Translating pop music into jazz is dangerous territory. The source material isn’t always built for greater harmonic or melodic interpretation. The result often leads to a few choruses of a simple melody with a little bit of embellishment and a hope that listeners will remember the original songs. Guitarist Bill Frisell’s All We Are Saying Project, an exploration of John Lennon tunes, had some moments of bliss on Sunday afternoon, but too much of it was stuck in a slow, Pink Floyd-like tempo.
Every song had a long, undulating intro that was fine initially, when the group unfolded “Across the Universe.” But virtually every song started the same way and maintained the slow tempo. When the group (filled out by violinist Jenny Scheinman, bassist Tony Scherr and pedal steel whiz Greg Leisz) did the post-Beatles song “#9 Dream” things clicked, since the song has several uniquely twisted melodies parts. Leisz did some nice howling too. The same held true for “Strawberry Fields Forever,” which, like the opening of the set, had Frisell imitating the backwards guitar sound that John and George perfected the old-fashioned way. Frisell cleverly closed the set with a rubato take on the project’s complete lyric rather than launching into a whole “Give Peace a Chance.” It provided a suitable ending, but too much in between felt a little thin.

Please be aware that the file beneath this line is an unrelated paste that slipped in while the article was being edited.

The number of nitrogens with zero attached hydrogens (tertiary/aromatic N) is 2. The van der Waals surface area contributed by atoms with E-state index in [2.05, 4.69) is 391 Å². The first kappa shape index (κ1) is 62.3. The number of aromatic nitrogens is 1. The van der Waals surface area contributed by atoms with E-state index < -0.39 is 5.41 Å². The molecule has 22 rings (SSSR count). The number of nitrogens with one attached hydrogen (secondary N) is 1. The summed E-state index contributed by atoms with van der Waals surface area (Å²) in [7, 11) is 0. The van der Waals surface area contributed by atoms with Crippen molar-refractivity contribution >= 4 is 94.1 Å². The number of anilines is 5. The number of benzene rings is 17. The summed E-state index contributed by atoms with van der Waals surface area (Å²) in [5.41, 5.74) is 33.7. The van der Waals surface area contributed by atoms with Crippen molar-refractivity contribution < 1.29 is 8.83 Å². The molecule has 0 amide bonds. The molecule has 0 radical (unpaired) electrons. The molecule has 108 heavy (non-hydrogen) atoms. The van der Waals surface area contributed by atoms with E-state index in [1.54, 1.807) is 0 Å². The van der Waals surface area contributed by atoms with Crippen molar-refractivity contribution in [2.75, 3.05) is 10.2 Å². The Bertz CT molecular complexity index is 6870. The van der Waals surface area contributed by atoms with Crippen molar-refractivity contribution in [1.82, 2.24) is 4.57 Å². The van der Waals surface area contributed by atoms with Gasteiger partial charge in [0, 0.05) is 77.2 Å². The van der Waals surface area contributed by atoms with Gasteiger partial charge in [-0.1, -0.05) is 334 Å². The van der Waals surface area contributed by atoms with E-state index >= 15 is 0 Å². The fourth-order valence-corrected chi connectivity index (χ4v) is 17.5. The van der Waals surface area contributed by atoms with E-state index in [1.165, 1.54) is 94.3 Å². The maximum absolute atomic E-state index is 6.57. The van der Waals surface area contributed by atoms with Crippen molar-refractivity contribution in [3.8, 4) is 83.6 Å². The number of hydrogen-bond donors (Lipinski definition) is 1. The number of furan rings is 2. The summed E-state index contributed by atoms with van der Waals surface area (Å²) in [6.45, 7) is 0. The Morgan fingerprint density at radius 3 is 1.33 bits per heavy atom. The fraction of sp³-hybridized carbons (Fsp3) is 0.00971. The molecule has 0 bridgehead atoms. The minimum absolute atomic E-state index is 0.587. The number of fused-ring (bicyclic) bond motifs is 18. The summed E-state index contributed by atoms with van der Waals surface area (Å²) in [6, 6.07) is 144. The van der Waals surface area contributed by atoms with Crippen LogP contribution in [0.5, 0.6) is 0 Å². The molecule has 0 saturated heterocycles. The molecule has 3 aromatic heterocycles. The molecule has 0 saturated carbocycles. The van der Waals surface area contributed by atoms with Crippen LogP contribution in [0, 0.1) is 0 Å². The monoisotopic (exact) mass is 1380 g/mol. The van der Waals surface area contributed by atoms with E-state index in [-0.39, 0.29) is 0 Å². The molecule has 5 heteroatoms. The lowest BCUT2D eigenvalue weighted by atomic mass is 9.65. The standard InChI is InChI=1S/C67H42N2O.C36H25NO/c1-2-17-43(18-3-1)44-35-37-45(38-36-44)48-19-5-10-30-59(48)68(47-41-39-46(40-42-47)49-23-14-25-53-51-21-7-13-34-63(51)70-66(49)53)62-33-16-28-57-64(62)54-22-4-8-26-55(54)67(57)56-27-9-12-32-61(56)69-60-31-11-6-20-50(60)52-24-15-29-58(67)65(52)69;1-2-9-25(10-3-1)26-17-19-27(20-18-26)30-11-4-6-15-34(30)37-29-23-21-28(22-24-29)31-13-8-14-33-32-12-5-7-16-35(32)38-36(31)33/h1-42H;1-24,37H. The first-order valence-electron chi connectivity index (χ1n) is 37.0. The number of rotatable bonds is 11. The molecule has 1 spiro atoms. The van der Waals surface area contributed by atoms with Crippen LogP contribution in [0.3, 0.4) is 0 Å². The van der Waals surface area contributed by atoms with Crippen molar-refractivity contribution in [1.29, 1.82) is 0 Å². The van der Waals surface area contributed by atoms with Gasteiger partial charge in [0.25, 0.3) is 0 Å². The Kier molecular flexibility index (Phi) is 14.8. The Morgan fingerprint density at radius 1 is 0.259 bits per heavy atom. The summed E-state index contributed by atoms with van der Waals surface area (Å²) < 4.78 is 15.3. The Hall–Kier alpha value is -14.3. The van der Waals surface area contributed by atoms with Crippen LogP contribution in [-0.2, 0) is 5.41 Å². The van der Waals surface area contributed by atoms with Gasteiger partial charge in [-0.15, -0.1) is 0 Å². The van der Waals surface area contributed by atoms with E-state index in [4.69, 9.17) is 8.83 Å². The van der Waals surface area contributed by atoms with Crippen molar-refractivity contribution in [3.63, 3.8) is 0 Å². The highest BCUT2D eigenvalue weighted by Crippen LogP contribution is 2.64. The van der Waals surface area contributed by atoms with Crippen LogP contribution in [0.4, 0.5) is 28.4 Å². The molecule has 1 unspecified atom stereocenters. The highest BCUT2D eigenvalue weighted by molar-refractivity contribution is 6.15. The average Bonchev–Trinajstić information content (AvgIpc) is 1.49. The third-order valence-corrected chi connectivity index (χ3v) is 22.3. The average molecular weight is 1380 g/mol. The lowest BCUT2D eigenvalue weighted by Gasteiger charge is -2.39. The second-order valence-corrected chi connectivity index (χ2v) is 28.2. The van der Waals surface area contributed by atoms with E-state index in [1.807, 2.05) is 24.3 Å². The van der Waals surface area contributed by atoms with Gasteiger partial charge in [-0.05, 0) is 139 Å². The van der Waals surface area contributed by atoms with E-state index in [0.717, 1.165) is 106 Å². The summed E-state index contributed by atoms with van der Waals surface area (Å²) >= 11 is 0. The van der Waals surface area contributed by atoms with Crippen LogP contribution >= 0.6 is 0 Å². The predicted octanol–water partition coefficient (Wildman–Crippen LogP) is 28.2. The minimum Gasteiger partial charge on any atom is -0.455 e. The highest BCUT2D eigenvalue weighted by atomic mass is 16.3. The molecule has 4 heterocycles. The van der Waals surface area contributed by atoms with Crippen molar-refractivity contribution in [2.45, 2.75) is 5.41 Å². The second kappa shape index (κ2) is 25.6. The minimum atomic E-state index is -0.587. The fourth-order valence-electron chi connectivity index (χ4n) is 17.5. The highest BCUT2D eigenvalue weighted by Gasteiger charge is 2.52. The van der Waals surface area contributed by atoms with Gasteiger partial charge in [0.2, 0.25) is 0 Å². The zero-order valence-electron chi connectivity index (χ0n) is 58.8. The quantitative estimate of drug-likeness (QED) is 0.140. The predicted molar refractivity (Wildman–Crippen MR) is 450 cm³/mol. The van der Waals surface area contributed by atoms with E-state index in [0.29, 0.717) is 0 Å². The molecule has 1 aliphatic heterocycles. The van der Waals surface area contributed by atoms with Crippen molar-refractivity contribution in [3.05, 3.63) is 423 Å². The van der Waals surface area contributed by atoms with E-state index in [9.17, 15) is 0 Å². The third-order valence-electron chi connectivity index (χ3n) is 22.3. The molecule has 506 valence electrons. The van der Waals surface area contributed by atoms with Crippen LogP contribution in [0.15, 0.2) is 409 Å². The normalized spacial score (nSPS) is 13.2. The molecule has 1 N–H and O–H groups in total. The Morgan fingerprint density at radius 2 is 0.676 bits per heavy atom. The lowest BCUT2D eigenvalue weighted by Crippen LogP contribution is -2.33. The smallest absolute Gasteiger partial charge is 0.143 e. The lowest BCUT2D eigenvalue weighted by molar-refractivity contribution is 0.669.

A hasty exit after Frisell and there was still time to catch Warren Wolf’s set a stone’s throw away. Not only was the vibraphonist’s technique draw-dropping in its rapid clarity, his prowess as a composer was on full display in “Wolfgang,” the title track of his latest Mack Avenue release. Pianist Benny Green relinquished the instrument to Aaron Diehl for this tune, which acknowledged the sound and feel of the Modern Jazz Quartet, before heading a blue, syncopated direction. Before it was over Wolf jumped to the marimba (and jumped all over it) and Diehl hammered out some delightful Garner-esque chords.